In a huge embarrassment to the Saudi authorities, the Islamic State adopted official Saudi textbooks for its schools until the extremist group could publish its own books in 2015. Out of 12 works by Muslim scholars republished by the Islamic State, seven are by Muhammad ibn Abd al-Wahhab, the 18th-century founder of the Saudi school of Islam, said Jacob Olidort, a scholar at the Washington Institute for Near East Policy. A former imam of the Grand Mosque in Mecca, Sheikh Adil al-Kalbani declared with regret in a television interview in January that the Islamic State leaders “draw their ideas from what is written in our own books, our own principles.”

In 2002, I went to a Muslim bookstore on Atlantic Avenue in Brooklyn. It was next door to a mosque that had been used by al Qaeda for recruitment. I bought some English language literature that came from Saudi publishing houses. It was radical stuff. I’ll never forget this one thin book giving instruction to new converts to Islam. In one section it warned them against spending time with Christians and other non-Muslims, because “you might come to love them.”

As the Times story points out, the story about the Saudis is complicated. They are not the only reason some Muslims turn to terrorism. And they do help the United States by providing intelligence on terrorists, and they execute people within the Kingdom whom they catch involved in terrorism. Still:

An American scholar with long experience in Saudi Arabia — who spoke on condition of anonymity to preserve his ability to travel to the kingdom for research — said he believed that Saudi influence had often been exaggerated in American political discourse. But he compared it to climate change. Just as a one-degree increase in temperature can ultimately result in drastic effects around the globe, with glaciers melting and species dying off, so Saudi teaching is playing out in many countries in ways that are hard to predict and difficult to trace but often profound, the scholar said.

Saudi proselytizing can result in a “recalibrating of the religious center of gravity” for young people, the scholar said, which makes it “easier for them to swallow or make sense of the ISIS religious narrative when it does arrive. It doesn’t seem quite as foreign as it might have, had that Saudi religious influence not been there.”

Here’s another part of Trump’s speech:

Every time a terrorist murders an innocent person, and falsely invokes the name of God, it should be an insult to every person of faith.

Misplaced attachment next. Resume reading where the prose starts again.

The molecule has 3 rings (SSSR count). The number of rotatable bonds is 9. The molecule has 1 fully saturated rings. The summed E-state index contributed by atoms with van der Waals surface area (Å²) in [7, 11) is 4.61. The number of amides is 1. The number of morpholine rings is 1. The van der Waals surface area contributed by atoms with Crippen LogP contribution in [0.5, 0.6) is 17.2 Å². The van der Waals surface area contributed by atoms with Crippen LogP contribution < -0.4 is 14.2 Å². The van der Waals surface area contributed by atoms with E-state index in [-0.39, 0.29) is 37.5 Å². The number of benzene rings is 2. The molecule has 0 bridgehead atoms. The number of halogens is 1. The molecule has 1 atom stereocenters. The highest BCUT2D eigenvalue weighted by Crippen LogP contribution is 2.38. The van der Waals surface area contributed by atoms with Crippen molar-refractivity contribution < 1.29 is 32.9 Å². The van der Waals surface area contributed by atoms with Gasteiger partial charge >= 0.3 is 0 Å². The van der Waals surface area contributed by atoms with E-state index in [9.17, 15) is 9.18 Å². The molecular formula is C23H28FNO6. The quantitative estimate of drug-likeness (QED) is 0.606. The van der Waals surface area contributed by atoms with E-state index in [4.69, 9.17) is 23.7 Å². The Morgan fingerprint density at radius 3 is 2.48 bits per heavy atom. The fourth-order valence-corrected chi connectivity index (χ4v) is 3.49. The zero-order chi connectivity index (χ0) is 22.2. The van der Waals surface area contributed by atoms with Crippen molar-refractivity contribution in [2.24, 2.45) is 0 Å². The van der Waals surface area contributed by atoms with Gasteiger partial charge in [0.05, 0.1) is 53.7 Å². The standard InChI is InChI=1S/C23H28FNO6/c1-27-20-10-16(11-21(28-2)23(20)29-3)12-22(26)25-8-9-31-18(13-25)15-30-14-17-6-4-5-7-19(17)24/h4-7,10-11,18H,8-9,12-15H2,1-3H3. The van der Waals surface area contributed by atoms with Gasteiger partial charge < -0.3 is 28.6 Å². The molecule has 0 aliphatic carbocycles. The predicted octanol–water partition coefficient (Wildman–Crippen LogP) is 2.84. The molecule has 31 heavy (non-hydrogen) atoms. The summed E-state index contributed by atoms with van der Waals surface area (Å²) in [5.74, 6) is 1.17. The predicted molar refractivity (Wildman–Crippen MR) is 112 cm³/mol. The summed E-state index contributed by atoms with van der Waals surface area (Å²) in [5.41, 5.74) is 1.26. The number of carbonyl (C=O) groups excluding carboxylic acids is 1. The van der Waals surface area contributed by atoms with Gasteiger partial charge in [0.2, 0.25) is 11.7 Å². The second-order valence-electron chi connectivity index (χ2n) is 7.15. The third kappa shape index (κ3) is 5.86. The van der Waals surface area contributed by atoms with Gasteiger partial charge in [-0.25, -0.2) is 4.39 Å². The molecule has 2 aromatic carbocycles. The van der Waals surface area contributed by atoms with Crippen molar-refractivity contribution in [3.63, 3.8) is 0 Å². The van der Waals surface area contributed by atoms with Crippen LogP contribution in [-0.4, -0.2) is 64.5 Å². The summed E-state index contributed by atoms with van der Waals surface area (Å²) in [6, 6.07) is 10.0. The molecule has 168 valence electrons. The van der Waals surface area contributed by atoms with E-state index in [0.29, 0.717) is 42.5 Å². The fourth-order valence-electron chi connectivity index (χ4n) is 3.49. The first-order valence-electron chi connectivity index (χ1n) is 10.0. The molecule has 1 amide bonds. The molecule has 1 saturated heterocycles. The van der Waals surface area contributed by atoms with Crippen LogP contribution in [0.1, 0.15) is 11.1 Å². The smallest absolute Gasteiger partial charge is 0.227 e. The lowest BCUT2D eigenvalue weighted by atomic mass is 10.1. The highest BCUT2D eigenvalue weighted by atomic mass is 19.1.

Terrorists do not worship God, they worship death.

If we do not act against this organized terror, then we know what will happen. Terrorism’s devastation of life will continue to spread. Peaceful societies will become engulfed by violence. And the futures of many generations will be sadly squandered.

If we do not stand in uniform condemnation of this killing—then not only will we be judged by our people, not only will we be judged by history, but we will be judged by God.

This is not a battle between different faiths, different sects, or different civilizations.

This is a battle between barbaric criminals who seek to obliterate human life, and decent people of all religions who seek to protect it.

One expects presidents and diplomats to lie as part of the job, for the sake of the greater good. I don’t know that it would have done the United States much good if Trump had told the truth about Islamic terrorism: that it is hard to disentangle it from the religion’s teachings. We have to hope that Muslims can do this, for the good of the whole world, but this is only something they can do. Though she is an apostate from Islam, Ayaan Hirsi Ali is right to say that most Muslims around the world do not seek violence, but for those who do, the Quran provides clear religious sanction for it:

Anyone seeking support for armed jihad in the name of Allah will find ample support in the passages in the Quran and Hadith that relate to Mohammed’s Medina period. For example, Q4:95 states, “Allah hath granted a grade higher to those who strive and fight with their goods and persons than to those who sit (at home).” Q8:60 advises Muslims “to strike terror into (the hearts of) the enemies, of Allah and your enemies, and others besides, whom ye may not know, but whom Allah doth know.” Finally, Q9:29 instructs Muslims: “Fight those who believe not in Allah nor the Last Day, nor hold that forbidden which hath been forbidden by Allah and His Messenger, nor acknowledge the religion of Truth, (even if they are) of the People of the Book, until they pay the Jizya with willing submission, and feel themselves subdued.”